Also, for those who have already dealt with infidelity in the past, it can be much more difficult to forgive. After all, new infidelity brings back feelings and pain from the past. The feelings compound, and the current situation feels even more terrible and catastrophic.

But for those who have been unfaithful in the past, it may be easier to forgive being cheated on. It makes sense; they can put themselves in the place of the person who cheated on them. They possibly understand better what led the other to commit infidelity.

A broken heart stitched up.

To put it another way, if you have been unfaithful at some point, it may be easier to empathize with someone who has been unfaithful to you. In this context, overcoming infidelity can be easier and not an impossible challenge, especially if it deals with one-time infidelity that didn’t go on for a long time. One-time infidelities are easier to forgive than ones that happen over a period of time (repeated encounters).

Infidelity and your values

At the same time, the importance given to sex is a key aspect in life after infidelity. When a person who understands it as an act closely linked to love and trust is the victim of infidelity, it will be especially difficult for them to get over it. It’s because even if they want to forgive and rebuild their relationship, their heart won’t allow it. At the very least it will be very difficult for them.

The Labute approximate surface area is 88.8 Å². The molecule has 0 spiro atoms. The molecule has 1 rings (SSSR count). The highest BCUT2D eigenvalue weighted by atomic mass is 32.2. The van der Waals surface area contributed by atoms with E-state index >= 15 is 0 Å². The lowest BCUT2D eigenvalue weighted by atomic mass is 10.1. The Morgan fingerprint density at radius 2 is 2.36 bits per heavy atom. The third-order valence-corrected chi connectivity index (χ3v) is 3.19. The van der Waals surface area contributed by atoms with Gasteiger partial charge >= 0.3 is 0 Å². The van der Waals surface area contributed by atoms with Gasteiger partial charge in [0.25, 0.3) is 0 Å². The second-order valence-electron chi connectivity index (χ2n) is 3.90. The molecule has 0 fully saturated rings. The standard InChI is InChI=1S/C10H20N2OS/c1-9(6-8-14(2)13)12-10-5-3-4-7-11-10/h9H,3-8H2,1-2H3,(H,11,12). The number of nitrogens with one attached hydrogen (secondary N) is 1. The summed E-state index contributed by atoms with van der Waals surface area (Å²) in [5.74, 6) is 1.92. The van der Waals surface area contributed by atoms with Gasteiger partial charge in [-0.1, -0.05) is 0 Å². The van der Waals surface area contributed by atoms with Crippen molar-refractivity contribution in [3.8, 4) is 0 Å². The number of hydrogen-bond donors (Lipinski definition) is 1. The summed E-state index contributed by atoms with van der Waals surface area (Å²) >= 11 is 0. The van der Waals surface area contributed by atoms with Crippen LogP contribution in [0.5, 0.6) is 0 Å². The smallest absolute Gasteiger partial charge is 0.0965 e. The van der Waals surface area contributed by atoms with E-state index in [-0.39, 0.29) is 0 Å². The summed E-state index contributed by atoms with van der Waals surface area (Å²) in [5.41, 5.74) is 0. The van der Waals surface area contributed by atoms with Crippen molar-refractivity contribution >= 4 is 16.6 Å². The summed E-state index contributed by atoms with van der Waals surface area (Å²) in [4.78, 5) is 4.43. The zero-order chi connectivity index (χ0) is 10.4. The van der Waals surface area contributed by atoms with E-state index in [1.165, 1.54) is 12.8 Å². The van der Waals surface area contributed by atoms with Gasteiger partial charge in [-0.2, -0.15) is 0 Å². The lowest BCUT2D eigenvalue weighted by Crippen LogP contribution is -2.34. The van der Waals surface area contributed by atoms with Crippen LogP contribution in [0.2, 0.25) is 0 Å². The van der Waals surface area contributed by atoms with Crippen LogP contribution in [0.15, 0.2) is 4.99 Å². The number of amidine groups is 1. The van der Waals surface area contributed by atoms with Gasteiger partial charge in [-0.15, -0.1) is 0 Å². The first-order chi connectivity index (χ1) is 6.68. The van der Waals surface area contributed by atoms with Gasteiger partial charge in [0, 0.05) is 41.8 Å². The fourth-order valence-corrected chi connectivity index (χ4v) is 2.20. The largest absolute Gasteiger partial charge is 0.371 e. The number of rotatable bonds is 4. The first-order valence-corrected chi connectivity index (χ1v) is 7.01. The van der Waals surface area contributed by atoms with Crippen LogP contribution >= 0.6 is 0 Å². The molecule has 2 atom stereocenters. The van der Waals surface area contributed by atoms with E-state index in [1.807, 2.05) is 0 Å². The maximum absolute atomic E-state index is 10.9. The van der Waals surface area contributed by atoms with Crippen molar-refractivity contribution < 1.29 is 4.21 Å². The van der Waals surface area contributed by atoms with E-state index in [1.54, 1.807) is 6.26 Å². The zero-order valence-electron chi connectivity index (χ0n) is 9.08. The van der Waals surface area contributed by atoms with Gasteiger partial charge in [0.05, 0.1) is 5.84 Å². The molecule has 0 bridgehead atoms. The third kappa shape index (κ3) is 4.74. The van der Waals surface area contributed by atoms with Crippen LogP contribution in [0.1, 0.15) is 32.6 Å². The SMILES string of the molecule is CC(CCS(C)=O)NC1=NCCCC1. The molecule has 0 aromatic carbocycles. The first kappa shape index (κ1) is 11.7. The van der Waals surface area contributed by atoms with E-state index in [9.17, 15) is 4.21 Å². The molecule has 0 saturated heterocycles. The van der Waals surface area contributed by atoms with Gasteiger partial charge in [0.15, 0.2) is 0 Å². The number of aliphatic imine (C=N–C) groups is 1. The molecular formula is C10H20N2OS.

Although much progress has been made in gender equality and sexuality, there is still a popular belief that men are more likely to be unfaithful than women. This is false and there is no difference between how men and women overcome an infidelity. Personality and values ​​are more influential than gender.

How to rebuild a relationship after infidelity?

First, distance yourself for a few days. Separating momentarily to put aside your worst emotions is better than giving free reign to everything you feel. You may act with revenge and then later regret it.

Secondly, avoid asking for details about what happened, who it was with, where, how, etc. Each piece of information you know about the infidelity is just material for the “film” you’ll replay in your mind. Plus, it does not allow you to turn the page. Knowing the details will not make you feel better.

Hands reaching across the distance.

Dive into the depths of your being and think about if you really will be able to live with what happened. Forget the formalities and obligations that bind you (a house, children, work, family) for a minute. You have to be honest with yourself and find out if you really want to move forward.

Finally, remember that if you feel lost, ask for professional help. Don’t ask for advice from everyone. Friends, neighbors and relatives cannot do what a therapist can. She will figure out what’s best for you in your situation, with your personality and values. A therapist will not overprotect you, nor will she judge you or your partner. Most importantly, she will probably have helped others in similar situations.

This text is provided for informational purposes only and does not replace consultation with a professional. If in doubt, consult your specialist.